I love to re-read, and I love to read on airplanes, so it was with great pleasure that I re-read The Remains of the Day by Kazuo Isiguro on my flight back from the Podcast Movement Conference in Anaheim.
Maybe you’ve read the book — it was hugely acclaimed and won the Man Booker Prize. Or maybe you saw the Merchant-Ivory movie, starring Anthony Hopkins and Emma Thompson.
The narrator is Stevens, the English butler of Darlington Hall who is taking a trip to visit Miss Kenton, a former housekeeper with whom he worked for many years.
As the story unfolds, many things become gradually clear to the reader. Stevens is extraordinarily removed from his own feelings; he devoted his life to Lord Darlington, a man whose efforts to further the German cause leading up to World War II led to ignominy; he has deep love for Miss Kenton that he could never express; he revered his father and never told him; etc. etc. It’s a beautiful, compelling book.
These days, I see everything through the lens of the Four Tendencies, and it was fascinating — and enormously instructive — to read this novel.
It’s an incisive portrait of an Upholder. Stevens shows all the strengths of the Upholder and all the weaknesses.
But what was most instructive for me was to understand something that truly, I’ve never quite grasped before: the advantage, in some circumstances, of being an Obliger instead of being an Upholder.
All the Tendencies have their own strengths and weaknesses, and this showed me how Obligers have a strength that Upholders may lack.
Bear with me. This is a little complicated, but it’s important.
Obligers and Upholders have a deep affinity: they both respond readily to outer expectations.
Upholders also respond readily to inner expectations, which means that they can much more effortlessly meet their own inner standards. Most of the time, this is a useful quality.
While Obligers (like Upholders) readily meet outer expectations, they struggle to meet inner expectations. This dynamic can lead to the striking pattern of Obliger-rebellion, which is when an Obliger meets, meets, meets, meets an expectation–then snap, the Obliger refuses. Obliger-rebellion can be small and symbolic, or it can be huge and destructive.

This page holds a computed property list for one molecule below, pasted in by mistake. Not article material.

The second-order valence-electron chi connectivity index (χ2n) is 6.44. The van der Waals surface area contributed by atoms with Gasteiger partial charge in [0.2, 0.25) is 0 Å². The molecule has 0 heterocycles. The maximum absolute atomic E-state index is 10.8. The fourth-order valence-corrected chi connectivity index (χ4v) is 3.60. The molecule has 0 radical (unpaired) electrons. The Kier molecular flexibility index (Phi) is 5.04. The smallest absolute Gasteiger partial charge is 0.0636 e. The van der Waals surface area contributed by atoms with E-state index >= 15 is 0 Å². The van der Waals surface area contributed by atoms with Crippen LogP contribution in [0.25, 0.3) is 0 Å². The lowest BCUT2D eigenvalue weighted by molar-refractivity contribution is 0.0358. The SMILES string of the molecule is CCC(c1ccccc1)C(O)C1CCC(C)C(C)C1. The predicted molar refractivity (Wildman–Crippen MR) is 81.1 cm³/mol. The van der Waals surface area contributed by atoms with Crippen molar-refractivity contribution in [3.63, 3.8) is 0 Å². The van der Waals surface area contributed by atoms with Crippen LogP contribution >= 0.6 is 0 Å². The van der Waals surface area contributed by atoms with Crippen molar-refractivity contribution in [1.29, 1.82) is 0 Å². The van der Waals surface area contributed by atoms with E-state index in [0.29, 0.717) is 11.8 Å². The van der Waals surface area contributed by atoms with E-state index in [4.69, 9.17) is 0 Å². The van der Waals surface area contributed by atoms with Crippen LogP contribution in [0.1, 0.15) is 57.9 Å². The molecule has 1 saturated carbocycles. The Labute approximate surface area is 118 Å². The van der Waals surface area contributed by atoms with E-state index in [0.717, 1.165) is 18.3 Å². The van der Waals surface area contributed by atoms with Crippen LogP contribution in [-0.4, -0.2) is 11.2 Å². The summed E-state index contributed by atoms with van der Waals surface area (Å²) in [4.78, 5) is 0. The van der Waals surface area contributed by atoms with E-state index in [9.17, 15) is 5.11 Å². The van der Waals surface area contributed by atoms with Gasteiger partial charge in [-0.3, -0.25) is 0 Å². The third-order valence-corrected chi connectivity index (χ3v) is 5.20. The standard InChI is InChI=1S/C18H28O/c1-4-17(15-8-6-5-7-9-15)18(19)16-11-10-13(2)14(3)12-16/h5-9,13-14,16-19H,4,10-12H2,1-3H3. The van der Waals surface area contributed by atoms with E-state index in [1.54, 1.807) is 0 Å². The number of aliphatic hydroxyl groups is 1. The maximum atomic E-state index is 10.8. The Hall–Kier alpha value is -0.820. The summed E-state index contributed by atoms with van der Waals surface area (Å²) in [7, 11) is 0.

I’ve come to understand that Obliger-rebellion, though it can be destructive, is also highly constructive. It’s an escape hatch for Obligers. It’s meant to protect them, to eject them from situations where expectations are unrealistically high, where they’re being exploited, where they’re being ignored, etc.
However, I never before grasped how Upholders were disadvantaged by not having the instinct for Obliger-rebellion. I thought that the fact that Upholders meet inner expectations was protection enough (though to be sure, some UPHOLDER/Obligers do show forms of Obliger-rebellion).
The Remains of the Day shows how this absence of Obliger-rebellion can at times be a problem.
In a real Upholder way, Stevens gets enormous gratification from “dignity”–a word he examines and discusses several times throughout his reminiscences. In his mind, it’s his dignity as a professional that allows him to set aside his personal desires and needs in order to serve Lord Darlington’s household perfectly. As it happens, the household is entertaining important guests — and is therefore in a time of high expectation — when Stevens’s father is dying, and at a crucial moment in his (thwarted) relationship with Miss Kenton. At least until his epiphany at the very end of the book, which takes place years after the events described, Stevens takes tremendous pride in the fact that he could live up to his expectations for himself, and others’ expectations for him, to be the perfect servant, even in the face of great personal sacrifice.
Now, according to his lights (until the epiphany at the end), this is right and justified.
But as I read, I thought, “Hmmm….if Stevens had been an Obliger, maybe he would’ve given that great service, but at some key point, thought, ‘After all, I’ve done, what do I get? My father is dying, and they expect me to serve tea? This, I won’t do!’ or ‘I’ve given Lord Darlington so many years of service, but this demand is just too much, so Lord D can just wait a little while before I rush back to his side.”
For Stevens, such moments of Obliger-rebellion might have led to a much happier, richer life. His Upholderness held him in place.
What has struck me most about the Four Tendencies is how much we can learn from each other.
As an Upholder myself, I’ve learned a tremendous amount from Rebels: we’re more free than we think. And I’ve learned a tremendous amount from Questioners (like my husband): always ask why. And I’ve learned a lot from Obligers: if someone demands too much, refuse.
Have you seen portraits of the Four Tendencies in books, TV shows, movies, songs, and so on? Send them my way! I’m collecting them.
On a recent Facebook Live conversation, for instance, we had a lively discussion of whether Cersei from Game of Thrones is an Upholder. Upholder or Obliger? I’m still debating.
Gretchen Rubin is the author of the #1 New York Times Bestseller The Happiness Project—an account of the year she spent test-driving the wisdom of the ages, current scientific studies, and lessons from popular culture about how to be happier—and the recently released Happier at Home and Better Than Before. On her popular blog, The Happiness Project, she reports on her daily adventures in the pursuit of happiness. For more doses of happiness and other happenings, follow Gretchen on Facebook and Twitter.
Image courtesy of Scott Webb.